When you speak of your own good fortune or the good fortune of someone close to you, you might unconsciously rap your knuckles on the nearest table or piece of wood. For some of us, this behavior is so ingrained that we forget why we're even doing it. And sometimes we'll just say "knock wood" without even bothering to rap on anything. But why does knocking on wood have anything to do with luck?
We perform rituals (or avoidant behaviors) in the hope that they'll help us avoid or reverse a jinx. In a 2013 University of Chicago study, researchers found a pattern in their subjects' behavior. After tempting fate by saying things like "I'll never have a car accident," each subject either knocked wood, threw a ball (which has no attached superstition) or held onto the ball and did nothing. The researchers found that the subjects who performed an action (rather than simply holding onto the ball) felt they avoided bad luck [source: Sifferlin].
So knocking is an action that supposedly helps us have good luck. But why don't we knock on metal? Or plaster? The answer may go back to pagan rituals.
Pagans believed that trees housed fairies, spirits and other mystical creatures. The Celts especially believed trees were powerful and magical and that interacting with them provided direct contact with the spirits within. Trees played an integral part in rituals: Pagans often used trees in human sacrifice, and they chose a sacred tree within the village whose clippings would be used to ward off evil spirits. Planting certain types of trees around homes was thought to invite good spirits to protect the families inside.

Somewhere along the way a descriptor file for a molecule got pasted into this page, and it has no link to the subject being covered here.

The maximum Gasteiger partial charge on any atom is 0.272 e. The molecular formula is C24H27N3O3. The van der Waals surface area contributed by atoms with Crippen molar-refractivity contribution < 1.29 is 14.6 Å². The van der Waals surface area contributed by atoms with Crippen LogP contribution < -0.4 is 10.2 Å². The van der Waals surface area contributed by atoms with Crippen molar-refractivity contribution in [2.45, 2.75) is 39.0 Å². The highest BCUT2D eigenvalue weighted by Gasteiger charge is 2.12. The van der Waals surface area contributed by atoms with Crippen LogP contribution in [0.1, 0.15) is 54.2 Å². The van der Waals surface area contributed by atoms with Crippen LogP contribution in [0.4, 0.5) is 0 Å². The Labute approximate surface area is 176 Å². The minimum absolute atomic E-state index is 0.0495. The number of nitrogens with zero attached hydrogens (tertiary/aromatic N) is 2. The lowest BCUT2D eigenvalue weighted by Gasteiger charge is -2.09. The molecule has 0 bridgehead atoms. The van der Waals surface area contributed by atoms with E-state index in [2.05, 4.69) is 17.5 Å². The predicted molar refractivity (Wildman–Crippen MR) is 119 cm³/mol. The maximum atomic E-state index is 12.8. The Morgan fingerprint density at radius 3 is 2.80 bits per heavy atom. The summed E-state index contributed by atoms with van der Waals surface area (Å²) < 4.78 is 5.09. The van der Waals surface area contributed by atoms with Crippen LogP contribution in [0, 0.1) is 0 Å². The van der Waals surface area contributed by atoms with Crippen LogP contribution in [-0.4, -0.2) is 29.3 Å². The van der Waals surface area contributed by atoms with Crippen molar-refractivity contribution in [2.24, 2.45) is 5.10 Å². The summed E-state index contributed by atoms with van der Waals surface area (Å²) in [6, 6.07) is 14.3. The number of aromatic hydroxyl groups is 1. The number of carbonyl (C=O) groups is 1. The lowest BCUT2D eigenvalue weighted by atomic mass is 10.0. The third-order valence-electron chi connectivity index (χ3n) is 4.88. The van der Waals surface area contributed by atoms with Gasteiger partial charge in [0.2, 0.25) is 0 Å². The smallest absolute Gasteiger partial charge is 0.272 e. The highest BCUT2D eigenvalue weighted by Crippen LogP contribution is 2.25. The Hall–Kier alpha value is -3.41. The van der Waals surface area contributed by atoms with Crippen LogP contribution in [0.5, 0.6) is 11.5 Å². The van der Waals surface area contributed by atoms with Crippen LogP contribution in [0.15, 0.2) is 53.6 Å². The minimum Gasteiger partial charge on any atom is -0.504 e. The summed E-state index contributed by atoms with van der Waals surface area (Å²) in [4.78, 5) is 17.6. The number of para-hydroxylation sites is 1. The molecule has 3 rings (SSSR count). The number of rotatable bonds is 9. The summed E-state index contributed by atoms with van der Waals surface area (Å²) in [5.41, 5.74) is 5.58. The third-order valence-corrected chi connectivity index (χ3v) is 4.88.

Knocking or touching a tree was a way of requesting good luck from the benevolent spirits residing within and distracting any of the evil ones. A second knock was a way of saying "thank you." Christians adapted this ritual to associate knocking on wood with the wood of the cross — thus seeking the protection of God. Brits tend to say "touch wood," but the meaning is the same. It became a symbol of good fortune around 1850 after a mention in Notes and Queries magazine [source: Phrase Finder].